What follows are some others that jumped out at me and also scored in the Grade A range. I really enjoyed the big eyes and low-slung perspective shots of Cha’s entries on page 8 and 278. As the first and penultimate entries, I was left wondering why Yost didn’t make Cha’s second piece the actual last piece of the book, thus bookending everything with one artist. Anyway, I was unfamiliar with this creator, but with such a distinct style, it’s one I’ll absolutely keep my eye out for. Sophia Wiedeman’s “How To Eat A Chicken” on page 44 was both pragmatic and bearing a profound sense of sadness. I loved the simple clean lines that were able to relay mood. Marek Bennett’s “Successful Slaughter!” on page 56 was something I’d read in his self-published minis, but the Slovak slaughter of half a bull is still a winner. It’s steeped in age-old food traditions, culture, and politics. On page 80, we find “That Peanut Butter Kid!” from Alex Robinson. This probably wasn’t an easy story to tell, but I appreciated how forthcoming Robinson was with personal food and sensory issues, and how those have impacted his personality and social leanings. These meaningful and honest portraits are becoming increasingly rare in the world of autobiographical comics. Brooklyn’s Darryl Ayo delivers “Taco Town” on page 100, and it’s clearly one of the best pieces in the book. It’s about raucous street level superheroes @ Taco Town, and it reminded me of Street Angel or an Afrodisiac riff from Jim Rugg. Noah Van Sciver (who is in, like, every anthology it seems, in addition to having just published his opus The Hypo at Fantagraphics) shows up on page 128 in “3 Bowls Of Raisin Bran.” There are a couple of typos here (argh!), but there’s also an uncomfortable honesty I find so damn appealing. The story showcases the dangers of mixing massive quantities of Raisin Bran and alcohol. It’s simply hilarious when his characters sweat profusely. Page 184 features Jesse Ruliffson’s “City Chickens,” and I really dug the thick inky lines which focus on a returning desire to close the gap between producing and consuming. On page 222, Nicole J. Georges “Boycotts” a few food establishments. I love pieces like this that lend a personal touch to real places, and deal with our sometimes fickle ethical stands. Dan Piraro’s “Bizarro” pieces begin on page 260 and deal with the embedded hypocrisy and elitism that can exist in food culture. Artistically, Piraro was bordering on a Steve Parkhouse type of aesthetic in spots, which is something I’ll never complain about. The last piece I want to mention in the Grade A range was Victor Kerlow’s “Taco Head” on page 20. Instead of Romero-like zombies, here we get a fast food-based symbol of rampant mass consumerism, masquerading as another pop culture point of reference. Kerlow employs a loose and robust visual style that entertains, but also transcends its basic trappings to make a larger point, sort of hitting what “good art” should do and be right on the nose.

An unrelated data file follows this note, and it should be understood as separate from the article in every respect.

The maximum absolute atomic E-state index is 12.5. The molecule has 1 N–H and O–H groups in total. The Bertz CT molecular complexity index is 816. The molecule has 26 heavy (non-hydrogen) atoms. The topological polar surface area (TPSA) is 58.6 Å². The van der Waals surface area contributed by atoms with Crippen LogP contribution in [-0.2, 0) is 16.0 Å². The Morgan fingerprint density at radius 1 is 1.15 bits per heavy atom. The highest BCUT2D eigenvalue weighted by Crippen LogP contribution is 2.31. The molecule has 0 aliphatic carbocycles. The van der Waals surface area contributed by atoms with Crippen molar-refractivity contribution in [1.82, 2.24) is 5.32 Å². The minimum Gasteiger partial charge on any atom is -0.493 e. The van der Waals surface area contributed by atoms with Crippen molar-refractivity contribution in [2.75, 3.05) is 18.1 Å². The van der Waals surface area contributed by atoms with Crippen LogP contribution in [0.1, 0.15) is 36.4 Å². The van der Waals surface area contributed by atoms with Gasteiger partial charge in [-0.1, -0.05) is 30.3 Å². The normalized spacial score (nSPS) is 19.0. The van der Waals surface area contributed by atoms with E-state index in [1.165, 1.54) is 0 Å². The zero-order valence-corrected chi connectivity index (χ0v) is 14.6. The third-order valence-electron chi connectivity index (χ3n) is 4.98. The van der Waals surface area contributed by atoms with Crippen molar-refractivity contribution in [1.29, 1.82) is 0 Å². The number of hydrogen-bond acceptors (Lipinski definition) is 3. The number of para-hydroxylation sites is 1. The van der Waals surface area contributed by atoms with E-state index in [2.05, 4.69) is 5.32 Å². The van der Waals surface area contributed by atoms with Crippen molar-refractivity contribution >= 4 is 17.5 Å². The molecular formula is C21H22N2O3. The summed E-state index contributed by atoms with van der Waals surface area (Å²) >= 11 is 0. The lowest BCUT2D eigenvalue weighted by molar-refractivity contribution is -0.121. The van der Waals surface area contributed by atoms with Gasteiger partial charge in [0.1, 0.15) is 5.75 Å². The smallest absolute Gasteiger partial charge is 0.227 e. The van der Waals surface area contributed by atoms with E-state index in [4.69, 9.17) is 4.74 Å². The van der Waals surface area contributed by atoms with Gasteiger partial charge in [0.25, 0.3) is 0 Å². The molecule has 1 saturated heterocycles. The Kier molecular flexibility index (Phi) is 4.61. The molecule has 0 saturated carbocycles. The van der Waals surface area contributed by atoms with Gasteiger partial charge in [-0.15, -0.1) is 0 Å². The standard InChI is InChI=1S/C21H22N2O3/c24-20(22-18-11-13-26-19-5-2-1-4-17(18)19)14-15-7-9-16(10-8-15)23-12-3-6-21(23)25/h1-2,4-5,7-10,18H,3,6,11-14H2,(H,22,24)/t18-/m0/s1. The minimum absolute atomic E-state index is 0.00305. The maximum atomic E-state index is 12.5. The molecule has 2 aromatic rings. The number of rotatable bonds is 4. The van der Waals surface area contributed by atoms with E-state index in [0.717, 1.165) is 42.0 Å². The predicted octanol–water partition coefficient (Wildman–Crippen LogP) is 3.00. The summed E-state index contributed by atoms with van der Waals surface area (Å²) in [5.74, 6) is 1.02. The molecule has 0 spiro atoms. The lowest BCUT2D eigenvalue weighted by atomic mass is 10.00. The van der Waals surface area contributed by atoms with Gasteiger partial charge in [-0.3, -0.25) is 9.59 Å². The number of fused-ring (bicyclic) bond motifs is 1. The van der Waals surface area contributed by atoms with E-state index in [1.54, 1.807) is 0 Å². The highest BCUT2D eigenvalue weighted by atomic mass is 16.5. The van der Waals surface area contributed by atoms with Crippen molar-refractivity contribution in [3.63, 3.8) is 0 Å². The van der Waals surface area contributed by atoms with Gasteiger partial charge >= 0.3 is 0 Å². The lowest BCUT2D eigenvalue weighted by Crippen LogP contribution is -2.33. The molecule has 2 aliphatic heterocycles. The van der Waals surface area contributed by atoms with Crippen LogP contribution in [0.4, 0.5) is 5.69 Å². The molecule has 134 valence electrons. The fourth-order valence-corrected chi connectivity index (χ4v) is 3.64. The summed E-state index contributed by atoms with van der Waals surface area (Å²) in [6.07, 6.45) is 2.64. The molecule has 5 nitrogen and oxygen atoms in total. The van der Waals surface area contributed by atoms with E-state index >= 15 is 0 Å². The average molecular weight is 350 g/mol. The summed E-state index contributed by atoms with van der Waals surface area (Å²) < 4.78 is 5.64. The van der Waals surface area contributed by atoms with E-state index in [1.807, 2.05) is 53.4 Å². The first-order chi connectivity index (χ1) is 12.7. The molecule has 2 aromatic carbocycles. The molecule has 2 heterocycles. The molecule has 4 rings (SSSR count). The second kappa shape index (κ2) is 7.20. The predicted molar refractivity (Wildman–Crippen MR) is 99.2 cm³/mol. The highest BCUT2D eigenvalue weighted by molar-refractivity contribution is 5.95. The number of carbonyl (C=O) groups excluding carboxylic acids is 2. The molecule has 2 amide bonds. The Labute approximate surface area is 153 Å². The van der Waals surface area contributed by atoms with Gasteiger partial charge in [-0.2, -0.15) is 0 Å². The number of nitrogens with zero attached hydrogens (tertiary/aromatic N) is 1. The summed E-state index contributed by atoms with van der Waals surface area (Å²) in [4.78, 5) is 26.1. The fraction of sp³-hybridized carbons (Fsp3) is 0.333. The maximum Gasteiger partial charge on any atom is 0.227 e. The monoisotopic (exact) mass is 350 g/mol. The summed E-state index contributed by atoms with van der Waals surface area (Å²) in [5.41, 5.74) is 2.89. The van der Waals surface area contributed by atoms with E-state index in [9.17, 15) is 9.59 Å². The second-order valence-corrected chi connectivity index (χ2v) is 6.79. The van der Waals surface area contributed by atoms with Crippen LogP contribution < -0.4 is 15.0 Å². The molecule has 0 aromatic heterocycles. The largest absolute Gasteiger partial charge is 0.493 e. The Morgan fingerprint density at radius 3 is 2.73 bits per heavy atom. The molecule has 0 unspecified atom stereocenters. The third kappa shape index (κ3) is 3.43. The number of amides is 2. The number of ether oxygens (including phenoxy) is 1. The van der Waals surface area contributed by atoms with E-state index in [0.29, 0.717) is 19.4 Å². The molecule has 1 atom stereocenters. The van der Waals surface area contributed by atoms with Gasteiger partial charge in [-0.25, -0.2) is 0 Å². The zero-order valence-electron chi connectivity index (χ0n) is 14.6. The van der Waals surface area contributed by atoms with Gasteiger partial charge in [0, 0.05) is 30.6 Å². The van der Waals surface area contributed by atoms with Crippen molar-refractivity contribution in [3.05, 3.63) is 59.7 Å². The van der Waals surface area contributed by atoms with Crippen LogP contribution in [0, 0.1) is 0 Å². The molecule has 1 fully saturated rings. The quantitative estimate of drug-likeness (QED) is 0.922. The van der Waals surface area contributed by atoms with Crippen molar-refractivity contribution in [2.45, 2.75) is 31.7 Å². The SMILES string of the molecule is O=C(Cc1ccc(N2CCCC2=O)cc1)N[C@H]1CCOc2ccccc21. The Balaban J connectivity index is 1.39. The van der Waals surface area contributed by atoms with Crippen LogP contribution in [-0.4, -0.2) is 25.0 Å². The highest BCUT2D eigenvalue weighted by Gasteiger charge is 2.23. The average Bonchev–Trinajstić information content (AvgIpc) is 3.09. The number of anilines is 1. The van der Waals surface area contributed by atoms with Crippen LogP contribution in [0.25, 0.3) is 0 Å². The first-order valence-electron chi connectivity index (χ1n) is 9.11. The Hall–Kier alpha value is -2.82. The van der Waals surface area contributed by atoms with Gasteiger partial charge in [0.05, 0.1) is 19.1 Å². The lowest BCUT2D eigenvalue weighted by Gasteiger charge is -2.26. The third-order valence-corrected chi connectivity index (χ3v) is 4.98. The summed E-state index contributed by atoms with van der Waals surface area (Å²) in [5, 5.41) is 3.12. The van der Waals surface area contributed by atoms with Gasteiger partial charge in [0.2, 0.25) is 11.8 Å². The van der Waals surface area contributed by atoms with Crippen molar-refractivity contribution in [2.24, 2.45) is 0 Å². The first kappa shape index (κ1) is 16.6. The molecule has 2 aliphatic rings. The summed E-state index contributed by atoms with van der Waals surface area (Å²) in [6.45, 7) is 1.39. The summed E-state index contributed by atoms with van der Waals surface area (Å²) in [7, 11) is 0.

Moving toward the middle ground, and at the risk of a gross generalization, a lot of these pieces had perfectly fine art, but just didn’t’ jump out and WOW me from a narrative standpoint. On page 239, Jonas Madden-Connor’s “Our Happiness Is Guaranteed” has a pretty abrupt end, but I really enjoyed the odd sci-fi spin. Ben Snakepit is a creator I’ve never really warmed up to, but page 39’s “Sometimes, Revenge Is A Dish Best Served Steaming Hot” is, if true, a great story about the punk/vegan connection that recounts a pretty wild incident. L. Nichols gives us “The Wonderful World Of Vegetables” on page 47 and it’s full of great art. While I can certainly identify with the general notion (my favorite foods as a kid were broccoli, artichokes, peas, and cherry tomatoes all grown on our farm), there’s no real narrative thrust to speak of, no story, no “there” there. Page 194 has Pranas T. Naujokaitis tell the tale of, umm, “The Tell Tale Burger” and it has some absolutely great cartooning ability concerning the guilt of sneaking some junk food meat, but it plays rather one-note. Like a joke that builds for 3 pages, simply delivers a punch line, and then exits the stage, the audience unsure if they’re supposed to be clapping or waiting for something more to transpire. Neil Brideau’s “Tell Now, The Tale Of The Argus Mushroom” on page 204 is a bizarrely fascinating creation myth, but it drags on too long and I lost interest by the end. Page 228 begins Adam Hines’ “Last Thoughts From The Watchtower,” a great title to be sure, with great accomplished art, and great experimental layouts, but it’s a bit hard to follow and there’s lots of dense text to slog through at the bottom of every page. It’s an interesting idea, but I’m not sure it married the basic idea of words and pictures together in the most optimal fashion.
Bringing up the rear, I won’t dwell on these too long, but many of the stories in the Grade C range had some type of vague non-sequitur ending, or just didn’t otherwise make their purpose very clear, like Sam Henderson’s one-pager on page 27. Then on page 28, Josh Burggraff’s “Broccoli In A Land Of Meat” was a very ambitious attempt at longer form goings-on, but just goes on and on for too many pages. Something something food riots and rough doughy caricatures with fuzzy repro quality; I just couldn’t seem to connect and find an entry point. By the end of this one, I was admittedly just glossing over the pictures and scanning dialogue. Other examples of the Grade C range include Minty Lewis on page 114, with some sort of Fruit-Of-The-Loom riff (I think? Maybe?) and Jungyeon Roh with “H.O.T. – Holistic Organic Temptation” on page 248, bearing some good art, but sort of a pin-up-y, sketchbook-y thing that didn’t do much.
So, there’s 23 of the 60 pieces touched on, or 38% for my fellow statistics nerds. At 38%, I get a Grade F for coverage volume, but I do feel this sample is essentially representative of the whole. Of course, your mileage may vary. Overall, Digestate is a very slick package housing an ambitious collective effort of both established names and hungry up-and-comers. Like the best buffets, you might not like everything, but there are definitely enough great dishes to justify the entry fee. Grade B.